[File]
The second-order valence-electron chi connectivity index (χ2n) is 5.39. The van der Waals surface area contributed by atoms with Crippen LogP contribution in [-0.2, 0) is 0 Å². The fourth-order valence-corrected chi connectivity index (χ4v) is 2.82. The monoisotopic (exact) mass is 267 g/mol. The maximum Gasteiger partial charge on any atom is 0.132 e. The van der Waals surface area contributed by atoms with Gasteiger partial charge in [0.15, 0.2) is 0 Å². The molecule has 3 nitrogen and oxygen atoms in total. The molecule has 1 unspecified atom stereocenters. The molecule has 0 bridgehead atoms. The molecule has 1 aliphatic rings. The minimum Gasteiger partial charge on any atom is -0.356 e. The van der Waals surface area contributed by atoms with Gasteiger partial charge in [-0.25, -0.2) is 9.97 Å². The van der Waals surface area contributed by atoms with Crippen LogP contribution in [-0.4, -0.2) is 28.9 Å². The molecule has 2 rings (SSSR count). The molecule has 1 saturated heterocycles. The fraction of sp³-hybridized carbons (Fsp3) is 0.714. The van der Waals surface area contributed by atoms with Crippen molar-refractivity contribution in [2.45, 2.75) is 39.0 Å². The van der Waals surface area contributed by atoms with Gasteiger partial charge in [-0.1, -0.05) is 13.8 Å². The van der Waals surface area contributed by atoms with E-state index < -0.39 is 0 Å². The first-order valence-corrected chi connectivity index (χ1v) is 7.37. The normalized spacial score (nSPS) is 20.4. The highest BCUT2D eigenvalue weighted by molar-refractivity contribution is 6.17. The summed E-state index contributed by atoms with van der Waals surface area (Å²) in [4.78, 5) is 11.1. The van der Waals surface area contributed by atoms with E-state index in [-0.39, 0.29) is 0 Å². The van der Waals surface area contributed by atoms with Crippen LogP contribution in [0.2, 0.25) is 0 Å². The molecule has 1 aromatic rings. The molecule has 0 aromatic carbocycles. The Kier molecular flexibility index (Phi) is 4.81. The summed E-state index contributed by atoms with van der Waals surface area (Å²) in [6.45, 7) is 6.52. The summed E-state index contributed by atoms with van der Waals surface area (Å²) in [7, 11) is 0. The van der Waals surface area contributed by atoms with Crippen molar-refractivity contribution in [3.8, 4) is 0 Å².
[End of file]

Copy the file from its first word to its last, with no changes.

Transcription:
The second-order valence-electron chi connectivity index (χ2n) is 5.39. The van der Waals surface area contributed by atoms with Crippen LogP contribution in [-0.2, 0) is 0 Å². The fourth-order valence-corrected chi connectivity index (χ4v) is 2.82. The monoisotopic (exact) mass is 267 g/mol. The maximum Gasteiger partial charge on any atom is 0.132 e. The van der Waals surface area contributed by atoms with Gasteiger partial charge in [0.15, 0.2) is 0 Å². The molecule has 3 nitrogen and oxygen atoms in total. The molecule has 1 unspecified atom stereocenters. The molecule has 0 bridgehead atoms. The molecule has 1 aliphatic rings. The minimum Gasteiger partial charge on any atom is -0.356 e. The van der Waals surface area contributed by atoms with Gasteiger partial charge in [-0.25, -0.2) is 9.97 Å². The van der Waals surface area contributed by atoms with Crippen LogP contribution in [-0.4, -0.2) is 28.9 Å². The molecule has 2 rings (SSSR count). The molecule has 1 saturated heterocycles. The fraction of sp³-hybridized carbons (Fsp3) is 0.714. The van der Waals surface area contributed by atoms with Crippen molar-refractivity contribution in [2.45, 2.75) is 39.0 Å². The van der Waals surface area contributed by atoms with Gasteiger partial charge in [-0.1, -0.05) is 13.8 Å². The van der Waals surface area contributed by atoms with E-state index < -0.39 is 0 Å². The first-order valence-corrected chi connectivity index (χ1v) is 7.37. The normalized spacial score (nSPS) is 20.4. The highest BCUT2D eigenvalue weighted by molar-refractivity contribution is 6.17. The summed E-state index contributed by atoms with van der Waals surface area (Å²) in [4.78, 5) is 11.1. The van der Waals surface area contributed by atoms with E-state index in [-0.39, 0.29) is 0 Å². The van der Waals surface area contributed by atoms with Crippen LogP contribution in [0.2, 0.25) is 0 Å². The molecule has 1 aromatic rings. The molecule has 0 aromatic carbocycles. The Kier molecular flexibility index (Phi) is 4.81. The summed E-state index contributed by atoms with van der Waals surface area (Å²) in [6.45, 7) is 6.52. The summed E-state index contributed by atoms with van der Waals surface area (Å²) in [7, 11) is 0. The van der Waals surface area contributed by atoms with Crippen molar-refractivity contribution in [3.8, 4) is 0 Å².